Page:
Monday, November 21, 2011

North Africa

North Africa has always evoked to me thoughts of Humphrey Bogart in Casablanca, stunning architecture, bustling markets where you haggle for some fascinating trinket. Now, however, if its possible, its mystique has grown even greater for me watching ordinary people rising to a challenge and being unbelievably brave in their demands for democracy.

Also, the food, obviously. Has anyone read A Cook’s Tour, Anthony Bourdain’s underappreciated second book in which he travels the world in search of the perfect meal? He goes to North Africa in search of spit roasted lamb and other delicacies and is served couscous and tagine over and over and over.

I am more than happy to eat couscous over and over and over.


Plus, hello weeknight dinner: it takes like two minutes to make.

For this extremely tasty bowl, I just dumped boiling water on some Trader Joe’s whole wheat couscous and some sun dried tomatoes; let them sit, covered, for five minutes or so; and tossed with roasted veggies.


To make this next guy I followed the same basic method and threw in some slow-roasted tomatoes (ooh tangent! Steve said “I have some not very good tomatoes, can I come over and you can figure out what to do with them?” which is obviously a huge compliment to me. I consulted How to Cook Everything Vegetarian, natch, and he said toss with a few tablespoons of olive oil and roast 45 minutes. Et voila, they tasted great). I topped it with that fabulous cheese we got at Lebanese Butcher.


Rounding out that meal, I attempted to recreate a stellar Eating Well recipe I’d made last winter for roasted squash and pears with chili and brown sugar but rather than doing squash and pear slices have a big squash hunk stuffed with pear… since my pears were slightly mushy… and it was pretty but not actually very good.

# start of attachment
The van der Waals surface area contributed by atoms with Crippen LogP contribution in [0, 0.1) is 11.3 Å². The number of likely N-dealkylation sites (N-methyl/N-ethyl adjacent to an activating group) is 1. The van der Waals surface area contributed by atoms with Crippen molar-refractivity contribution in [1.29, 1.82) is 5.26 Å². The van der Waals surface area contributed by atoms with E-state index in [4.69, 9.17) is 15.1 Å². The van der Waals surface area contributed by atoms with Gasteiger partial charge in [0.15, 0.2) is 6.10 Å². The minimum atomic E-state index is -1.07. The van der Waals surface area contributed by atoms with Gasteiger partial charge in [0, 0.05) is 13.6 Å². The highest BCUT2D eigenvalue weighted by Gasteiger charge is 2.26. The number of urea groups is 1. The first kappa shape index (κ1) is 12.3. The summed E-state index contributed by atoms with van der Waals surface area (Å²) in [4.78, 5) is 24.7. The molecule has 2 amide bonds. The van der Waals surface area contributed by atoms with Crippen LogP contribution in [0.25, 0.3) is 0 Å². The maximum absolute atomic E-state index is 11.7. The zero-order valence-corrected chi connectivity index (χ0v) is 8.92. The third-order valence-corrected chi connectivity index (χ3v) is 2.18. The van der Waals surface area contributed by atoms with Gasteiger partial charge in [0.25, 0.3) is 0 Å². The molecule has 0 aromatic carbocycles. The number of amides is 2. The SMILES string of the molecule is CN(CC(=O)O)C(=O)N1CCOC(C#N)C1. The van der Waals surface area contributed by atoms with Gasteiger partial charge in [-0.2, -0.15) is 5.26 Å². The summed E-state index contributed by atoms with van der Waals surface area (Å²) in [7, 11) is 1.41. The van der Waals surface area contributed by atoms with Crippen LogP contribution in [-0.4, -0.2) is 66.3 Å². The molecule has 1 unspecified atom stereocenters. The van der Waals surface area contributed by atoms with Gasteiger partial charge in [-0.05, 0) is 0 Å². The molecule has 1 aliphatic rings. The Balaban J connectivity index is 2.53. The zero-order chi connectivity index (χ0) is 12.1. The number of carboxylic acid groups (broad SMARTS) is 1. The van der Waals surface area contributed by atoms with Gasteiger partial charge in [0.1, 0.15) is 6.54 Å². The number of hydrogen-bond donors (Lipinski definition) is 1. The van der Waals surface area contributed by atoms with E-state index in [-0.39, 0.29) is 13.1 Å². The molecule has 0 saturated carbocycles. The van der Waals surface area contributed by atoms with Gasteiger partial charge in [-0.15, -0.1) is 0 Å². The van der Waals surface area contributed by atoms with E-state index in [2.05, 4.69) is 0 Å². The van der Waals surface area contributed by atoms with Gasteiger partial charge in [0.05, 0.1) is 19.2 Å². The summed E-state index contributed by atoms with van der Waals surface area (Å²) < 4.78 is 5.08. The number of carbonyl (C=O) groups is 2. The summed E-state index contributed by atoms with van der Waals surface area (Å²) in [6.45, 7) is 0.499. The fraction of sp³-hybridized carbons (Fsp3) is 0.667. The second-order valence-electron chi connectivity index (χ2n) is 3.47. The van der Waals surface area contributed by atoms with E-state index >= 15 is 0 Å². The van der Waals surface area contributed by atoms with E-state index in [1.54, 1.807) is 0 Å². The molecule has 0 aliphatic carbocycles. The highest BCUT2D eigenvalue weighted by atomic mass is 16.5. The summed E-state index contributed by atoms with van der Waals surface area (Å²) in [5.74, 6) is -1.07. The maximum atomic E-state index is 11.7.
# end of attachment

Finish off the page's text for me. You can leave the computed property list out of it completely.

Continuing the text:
Stick with the original. The original is VERY good.


Another thing I associate with North Africa: fava beans!


On sale at my favorite hole-in-the-wall health food store. Like all hole-in-the-wall health food stores, it is outrageously overprice, so I only buy things when they’re on the half off shelf.


You definitely get a good bang for your buck with fava beans- look at the difference in size between the raw, unpeeled bean and the peeled and cooked bean:


For a recipe I turned, duh, to Mark. How did I live before How to Cook Everything Vegetarian?!


I ended up pureeing my beans… since, uh… they kind of disintegrated into mush. It probably was because of my unorthodox soaking technique… Rather than using cold water, I soaked them in hot water leftover from making some pasta, because I abhor dumping water down the sink.

Anyway, seasoned with za’atar (!) it made a very tasty puree.


It is super fun having a big bowl of dip for lunch! It makes for a very leisurely pace, ripping off slices of bread and dipping them in the rich, slightly smoky dip.

I also had yogurt with apple and cinnamon…


I also had some leftover shredded kale and brussels sprouts salad which I’d made for a dinner a few nights prior.

WOW it was good. I used like a fifth of the oil called for in the initial recipe. It was still DELISH.


However, though the fava bean puree was good, what I did with the leftovers was even better.

Like, so so so amazing.

Step 1: threw some onion (1/4 c?) and a carrot, chopped up, onto a cooking spray’d baking sheet, into my toaster oven til golden

Step 2: toasted some walnuts (3 T), chopped small, and cumin seeds (1/2 t) in a hot pan

Step 3: Add to hot pan with walnuts and cumin seeds: the roasted onions and carrots, chopped up; last of the fava bean puree (had about 3/4 cup left?); the rest of a can of black eyed peas I’d opened earlier (1 1/4 cups?); and perhaps half a cup of water. Then it was WAY too thin so I added the last of some dried mung bean dal I had (they’re yellow and teeny tiny and cook fast). Ee’rbody cooked together (I ended up adding hot water periodically to keep it from sticking to the bottom) for about half an hour. And just for kicks I threw in some chopped up apple… a couple tablespoons?

It. Was. So. Good!


Note to self: play with texture more. Three beans are better than one!


No comments: